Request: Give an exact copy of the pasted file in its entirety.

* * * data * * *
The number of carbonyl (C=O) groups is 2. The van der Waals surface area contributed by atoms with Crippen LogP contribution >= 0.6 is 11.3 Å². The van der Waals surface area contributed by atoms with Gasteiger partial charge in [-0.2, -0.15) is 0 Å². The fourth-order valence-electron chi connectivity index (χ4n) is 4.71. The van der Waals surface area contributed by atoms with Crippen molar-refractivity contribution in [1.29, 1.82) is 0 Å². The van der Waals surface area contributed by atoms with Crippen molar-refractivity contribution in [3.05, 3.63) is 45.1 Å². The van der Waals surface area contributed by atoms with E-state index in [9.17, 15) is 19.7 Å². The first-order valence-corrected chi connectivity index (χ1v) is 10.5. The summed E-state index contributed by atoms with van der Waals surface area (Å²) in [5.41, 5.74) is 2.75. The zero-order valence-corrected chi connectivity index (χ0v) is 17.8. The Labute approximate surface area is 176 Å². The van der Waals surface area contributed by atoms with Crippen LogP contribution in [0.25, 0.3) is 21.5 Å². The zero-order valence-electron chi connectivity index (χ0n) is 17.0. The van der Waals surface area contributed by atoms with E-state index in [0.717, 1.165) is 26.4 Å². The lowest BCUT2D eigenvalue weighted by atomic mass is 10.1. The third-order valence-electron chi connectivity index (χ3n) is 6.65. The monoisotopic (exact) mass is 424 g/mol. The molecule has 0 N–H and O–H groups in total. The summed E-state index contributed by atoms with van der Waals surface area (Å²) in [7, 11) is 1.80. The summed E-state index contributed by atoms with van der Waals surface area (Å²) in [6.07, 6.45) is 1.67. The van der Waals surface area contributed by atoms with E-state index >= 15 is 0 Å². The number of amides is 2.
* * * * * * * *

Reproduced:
The number of carbonyl (C=O) groups is 2. The van der Waals surface area contributed by atoms with Crippen LogP contribution >= 0.6 is 11.3 Å². The van der Waals surface area contributed by atoms with Gasteiger partial charge in [-0.2, -0.15) is 0 Å². The fourth-order valence-electron chi connectivity index (χ4n) is 4.71. The van der Waals surface area contributed by atoms with Crippen molar-refractivity contribution in [1.29, 1.82) is 0 Å². The van der Waals surface area contributed by atoms with Crippen molar-refractivity contribution in [3.05, 3.63) is 45.1 Å². The van der Waals surface area contributed by atoms with E-state index in [9.17, 15) is 19.7 Å². The first-order valence-corrected chi connectivity index (χ1v) is 10.5. The summed E-state index contributed by atoms with van der Waals surface area (Å²) in [5.41, 5.74) is 2.75. The zero-order valence-corrected chi connectivity index (χ0v) is 17.8. The Labute approximate surface area is 176 Å². The van der Waals surface area contributed by atoms with Crippen LogP contribution in [0.25, 0.3) is 21.5 Å². The zero-order valence-electron chi connectivity index (χ0n) is 17.0. The van der Waals surface area contributed by atoms with E-state index in [0.717, 1.165) is 26.4 Å². The lowest BCUT2D eigenvalue weighted by atomic mass is 10.1. The third-order valence-electron chi connectivity index (χ3n) is 6.65. The monoisotopic (exact) mass is 424 g/mol. The molecule has 0 N–H and O–H groups in total. The summed E-state index contributed by atoms with van der Waals surface area (Å²) in [7, 11) is 1.80. The summed E-state index contributed by atoms with van der Waals surface area (Å²) in [6.07, 6.45) is 1.67. The van der Waals surface area contributed by atoms with E-state index >= 15 is 0 Å². The number of amides is 2.